Donald Trump declared himself a “wartime president” just three weeks ago. On Twitter, he proclaimed “WE WILL WIN THIS WAR.” At last, he seemed to grasp the gravity of the Covid-19 crisis facing the world. Bluster aside, Mr. Trump is correct: This is war, the most consequential since World War II, and he is in charge.
Unfortunately, few of his actions display the leadership we need from a wartime commander in chief who is confronting a viral version of World War III.
The United States military develops detailed war plans for combat scenarios and exercises regularly to prepare for contingencies. The Defense Department gathers intelligence, scans the globe for impending threats, pre-positions forces and equipment, stockpiles supplies and trains its forces. Maintaining readiness is the military’s most prized prerequisite for battlefield success.
In the case of coronavirus, the Trump administration shelved the war plan, or pandemic “playbook,” prepared by the Obama administration. It disbanded the National Security Council office established to provide early warning and ensure preparedness, and disregarded the intelligence community’s warnings that a global pandemic was likely.
Meanwhile, it repeatedly sought to cut funds for the Centers for Disease Control and Prevention, the National Institutes of Health and key parts of the Department of Health and Human Services, while letting the government’s stockpile of ventilators deteriorate.
Worse, the Trump team wasted two critical months, as the virus swept to our shores, before starting to send forces into battle. Its failure to act quickly, upon receiving warning in early January of a novel coronavirus, to create and distribute enough functional tests to track the disease, or to help states add hospital beds, procure critical equipment and recruit health care workers, ensured we started the fight trapped behind enemy lines.
In wartime, we expect our leaders to provide truthful accounts of the enemy’s treachery and a sober rendering of the costs of battle, as Franklin Roosevelt did after Pearl Harbor. By contrast, President Trump spent weeks playing down Covid-19, comparing it to the flu, and in January claimed: “We have it under control. It’s going to be just fine.” That caused many Americans to discount the threat and resist essential social-distancing measures.
Wartime presidents take command. They don’t shirk duty or deflect ownership. Yet Mr. Trump takes no “responsibility at all” for his missteps. He falsely blames his predecessor, impeachment, governors, health care workers and China for his failure to engage the battle early and effectively.
Typically, the commander in chief places a senior general in charge, an Eisenhower or Patton, and gets out of the way. Mr. Trump hogs the spotlight, misleads the public daily and contradicts his public health experts. He has created confusion on the battlefield as to whether Vice President Mike Pence, Dr. Deborah Birx, Jared Kushner or Peter Navarro is his top commander.
Most shockingly, to condition the electorate for unfathomable, if unnecessary losses, Mr. Trump proclaimed that his “goal” (a “very good job”) is to limit America’s human toll to 100,000 to 240,000 dead — more than the combined U.S. battlefield deaths of every war since 1945.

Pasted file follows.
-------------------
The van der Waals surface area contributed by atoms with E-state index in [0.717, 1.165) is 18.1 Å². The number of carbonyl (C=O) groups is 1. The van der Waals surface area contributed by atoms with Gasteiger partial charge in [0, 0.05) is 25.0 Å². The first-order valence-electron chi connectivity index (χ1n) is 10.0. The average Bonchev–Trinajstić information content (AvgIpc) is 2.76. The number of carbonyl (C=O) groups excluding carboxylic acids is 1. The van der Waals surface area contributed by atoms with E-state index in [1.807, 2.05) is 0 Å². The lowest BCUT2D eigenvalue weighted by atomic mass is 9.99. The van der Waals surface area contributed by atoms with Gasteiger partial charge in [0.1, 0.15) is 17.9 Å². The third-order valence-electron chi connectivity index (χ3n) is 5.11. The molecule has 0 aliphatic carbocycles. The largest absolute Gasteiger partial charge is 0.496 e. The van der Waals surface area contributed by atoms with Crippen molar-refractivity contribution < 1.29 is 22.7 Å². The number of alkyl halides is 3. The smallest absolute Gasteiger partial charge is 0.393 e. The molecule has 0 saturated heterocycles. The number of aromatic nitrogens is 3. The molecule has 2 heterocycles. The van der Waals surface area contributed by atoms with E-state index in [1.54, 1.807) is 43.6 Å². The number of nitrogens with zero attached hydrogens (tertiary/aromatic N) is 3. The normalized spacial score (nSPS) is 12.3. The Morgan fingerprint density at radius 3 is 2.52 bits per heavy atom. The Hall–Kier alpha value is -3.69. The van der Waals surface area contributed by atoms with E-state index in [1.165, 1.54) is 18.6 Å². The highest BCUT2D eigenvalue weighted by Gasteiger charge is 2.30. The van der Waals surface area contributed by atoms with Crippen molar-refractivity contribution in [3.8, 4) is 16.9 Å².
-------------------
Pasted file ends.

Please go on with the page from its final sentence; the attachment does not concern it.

When facing a mortal enemy, above all, we need our commander in chief to unite the nation in collective purpose and shared sacrifice. To defeat the common adversary, we must set aside our differences. President Trump prefers to attack governors, reporters and anyone he deems insufficiently “appreciative” of his anemic efforts.
Rather than order the whole nation to stay at home, appoint a senior federal supply czar, fully invoke the Defense Production Act to recruit medical personnel and procure and distribute ventilators and masks to where they are needed most, Mr. Trump has created a Hobbesian jungle where it’s every man for himself. States are forced to compete for desperately needed supplies at jacked-up prices.
Deeming the federal government merely a “backup” to the states, Mr. Trump has created what Gov. Jay Inslee of Washington called a “ludicrous” situation: “Can you imagine if Franklin Delano Roosevelt said, ‘I’ll be right behind you, Connecticut. Good luck building those battleships.’” By pitting states against one another, Mr. Trump pours salt in our political divisions and cripples our ability to defeat the virus.
Finally, when at war, America traditionally relies on allied support. In turn, we commit our forces to liberate occupied territory. In the Covid-19 battle, Mr. Trump has undermined our allies — trying to buy up their technology and hijack their supply chains. He should lead a coordinated international response that prevents the virus from returning once it has been suppressed and prompts a global economic recovery.
Instead, the administration has paralyzed the United Nations and Group of 7 with its shameful insistence on branding Covid the “Wuhan virus,” abdicated leadership internationally and largely ignored the world’s poorest nations in their fight against the pandemic.
Many thousands more Americans will die unnecessarily because of the incompetence and perfidy of our “wartime president.” It’s in our common interest that Mr. Trump stop trash-talking and start leading with the decency and resolve that we deserve. But let’s not kid ourselves: Until America changes command, we are condemned to fight with the leader we have.
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